If you know that you will be in cold weather/water and crossing big lakes/rivers I would highly recommend wearing a drysuit...with appropriate insulation underneath it will keep you warm and dry if you fall out of your kayak.

    I know that drysuits are expensive but if paddling in extreme conditions that involve being in deep water and far from shore I think they are a must.

    As with all gear it would be important to try out a new drysuit before your trip...making sure it does not leak.

    Otherwise, if I'm paddling in cold weather/water I stick to small lakes and rivers where I can get to shore FAST...even then there is risk of hypothermia if not wearing something that will keep you dry.

    Just my 2 cents...enjoy your trip! Look forward to pics!!!

  10. #10
    Senior Member Festus Hagen's Avatar
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    I'm going along on this trip, so I have a vested interest in how this turns out My thinking is, stuff as much as possible behind the seat. A deck bag is ok, but you don't want to strap too much of a bag on the deck... it becomes a sail in the worst way. I plan to use a small deck bag just for stuff I want access to while on the water, but I do have the luxury of hatches and bulkheads.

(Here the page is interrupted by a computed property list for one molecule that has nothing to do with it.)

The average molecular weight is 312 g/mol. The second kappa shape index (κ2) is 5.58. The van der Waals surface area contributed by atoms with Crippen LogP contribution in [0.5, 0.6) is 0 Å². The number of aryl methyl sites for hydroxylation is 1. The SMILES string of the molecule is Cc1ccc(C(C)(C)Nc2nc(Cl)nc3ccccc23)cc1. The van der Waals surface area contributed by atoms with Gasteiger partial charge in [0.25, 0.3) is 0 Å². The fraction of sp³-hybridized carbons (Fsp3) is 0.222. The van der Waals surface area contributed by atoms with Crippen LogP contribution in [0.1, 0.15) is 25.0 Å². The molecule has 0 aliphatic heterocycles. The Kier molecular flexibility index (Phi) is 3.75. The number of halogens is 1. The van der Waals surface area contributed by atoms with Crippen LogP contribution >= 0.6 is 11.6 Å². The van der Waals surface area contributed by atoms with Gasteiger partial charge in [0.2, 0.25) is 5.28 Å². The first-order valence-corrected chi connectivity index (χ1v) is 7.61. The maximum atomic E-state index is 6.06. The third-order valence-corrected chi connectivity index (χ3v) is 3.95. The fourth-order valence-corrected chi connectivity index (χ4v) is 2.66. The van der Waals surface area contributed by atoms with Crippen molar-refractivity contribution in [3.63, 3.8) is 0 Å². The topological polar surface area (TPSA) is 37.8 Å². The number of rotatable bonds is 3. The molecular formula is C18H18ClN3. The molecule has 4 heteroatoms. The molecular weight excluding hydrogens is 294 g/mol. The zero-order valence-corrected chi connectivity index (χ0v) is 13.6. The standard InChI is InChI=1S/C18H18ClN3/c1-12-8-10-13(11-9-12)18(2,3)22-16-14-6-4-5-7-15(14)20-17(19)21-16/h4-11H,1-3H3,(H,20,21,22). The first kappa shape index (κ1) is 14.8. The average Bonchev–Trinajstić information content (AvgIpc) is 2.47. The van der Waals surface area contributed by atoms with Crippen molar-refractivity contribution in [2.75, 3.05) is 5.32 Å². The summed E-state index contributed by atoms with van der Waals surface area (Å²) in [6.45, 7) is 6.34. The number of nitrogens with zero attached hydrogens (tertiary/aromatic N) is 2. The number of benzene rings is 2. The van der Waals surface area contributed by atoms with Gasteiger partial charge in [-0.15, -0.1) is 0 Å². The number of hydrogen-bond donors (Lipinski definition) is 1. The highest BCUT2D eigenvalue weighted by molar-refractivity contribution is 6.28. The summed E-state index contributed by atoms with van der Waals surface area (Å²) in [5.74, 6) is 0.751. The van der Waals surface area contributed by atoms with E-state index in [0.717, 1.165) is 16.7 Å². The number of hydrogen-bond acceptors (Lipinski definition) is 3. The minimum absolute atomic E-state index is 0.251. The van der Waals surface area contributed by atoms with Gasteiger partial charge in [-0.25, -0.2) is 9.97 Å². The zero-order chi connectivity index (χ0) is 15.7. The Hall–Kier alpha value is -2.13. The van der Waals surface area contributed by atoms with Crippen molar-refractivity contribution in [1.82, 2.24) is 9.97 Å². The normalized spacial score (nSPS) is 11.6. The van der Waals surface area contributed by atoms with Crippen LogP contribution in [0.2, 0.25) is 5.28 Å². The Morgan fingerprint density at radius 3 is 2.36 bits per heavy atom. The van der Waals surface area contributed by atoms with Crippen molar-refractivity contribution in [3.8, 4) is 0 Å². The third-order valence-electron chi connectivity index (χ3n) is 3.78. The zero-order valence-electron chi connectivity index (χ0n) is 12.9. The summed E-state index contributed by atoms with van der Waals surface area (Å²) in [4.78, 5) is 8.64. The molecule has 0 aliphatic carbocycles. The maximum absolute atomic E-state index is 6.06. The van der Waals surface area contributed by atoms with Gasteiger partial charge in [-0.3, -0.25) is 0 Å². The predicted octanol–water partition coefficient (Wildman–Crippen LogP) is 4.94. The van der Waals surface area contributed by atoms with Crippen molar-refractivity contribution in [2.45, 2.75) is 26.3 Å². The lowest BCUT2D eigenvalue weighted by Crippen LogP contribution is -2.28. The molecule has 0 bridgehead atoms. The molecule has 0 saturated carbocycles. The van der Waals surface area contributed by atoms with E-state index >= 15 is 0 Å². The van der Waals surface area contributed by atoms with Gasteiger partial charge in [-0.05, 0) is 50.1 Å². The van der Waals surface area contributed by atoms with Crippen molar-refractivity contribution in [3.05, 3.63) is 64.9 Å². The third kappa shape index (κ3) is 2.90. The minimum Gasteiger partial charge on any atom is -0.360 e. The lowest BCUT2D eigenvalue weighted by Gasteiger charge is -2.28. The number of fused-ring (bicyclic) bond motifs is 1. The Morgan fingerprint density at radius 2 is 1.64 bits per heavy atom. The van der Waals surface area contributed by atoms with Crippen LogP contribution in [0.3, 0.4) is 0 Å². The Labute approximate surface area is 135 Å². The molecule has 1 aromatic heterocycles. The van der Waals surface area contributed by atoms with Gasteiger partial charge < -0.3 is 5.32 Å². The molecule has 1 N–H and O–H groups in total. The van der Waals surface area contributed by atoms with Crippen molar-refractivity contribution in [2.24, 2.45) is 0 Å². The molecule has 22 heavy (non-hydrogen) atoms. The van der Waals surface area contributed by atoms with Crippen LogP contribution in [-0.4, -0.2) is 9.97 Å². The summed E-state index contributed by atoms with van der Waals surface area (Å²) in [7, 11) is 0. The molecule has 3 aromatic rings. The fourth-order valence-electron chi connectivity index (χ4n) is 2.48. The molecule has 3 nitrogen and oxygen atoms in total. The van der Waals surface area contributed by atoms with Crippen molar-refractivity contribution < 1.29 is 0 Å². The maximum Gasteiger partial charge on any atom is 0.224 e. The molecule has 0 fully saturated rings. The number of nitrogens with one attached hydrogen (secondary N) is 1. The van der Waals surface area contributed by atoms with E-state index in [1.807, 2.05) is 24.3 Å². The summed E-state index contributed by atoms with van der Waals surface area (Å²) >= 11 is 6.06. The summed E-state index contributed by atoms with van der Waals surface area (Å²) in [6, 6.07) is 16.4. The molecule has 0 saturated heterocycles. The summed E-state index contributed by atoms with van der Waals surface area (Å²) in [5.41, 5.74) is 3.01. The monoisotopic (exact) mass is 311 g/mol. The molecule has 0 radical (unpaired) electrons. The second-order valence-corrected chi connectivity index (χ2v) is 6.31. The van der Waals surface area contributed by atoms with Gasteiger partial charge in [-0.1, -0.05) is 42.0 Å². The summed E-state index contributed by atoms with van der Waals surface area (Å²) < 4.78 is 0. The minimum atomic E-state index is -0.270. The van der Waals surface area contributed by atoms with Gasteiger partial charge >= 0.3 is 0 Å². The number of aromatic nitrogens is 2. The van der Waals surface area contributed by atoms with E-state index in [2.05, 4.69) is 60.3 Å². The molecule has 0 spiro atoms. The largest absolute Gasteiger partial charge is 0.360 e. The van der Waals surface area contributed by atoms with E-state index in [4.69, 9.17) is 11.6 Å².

Have you ever thought about cutting a hatch into the back and adding a bulkhead? I don't think it would be THAT hard to do... for those perhaps rolling their eyes at the idea, take a look at this picture which is about what NFA's boat looks like. It seems to me the provision is there for adding a hatch... a little cutting, adding a little hardware, and of course you'd have to find the right size hatch cover for sale somewhere, then get a block of foam you can cut to the right size and silicone into place behind the seat.. done!



    <ETA> This might be the droid you're looking for. They don't exactly give 'em away!
    Last edited by Festus Hagen; 10-02-2010 at 08:40.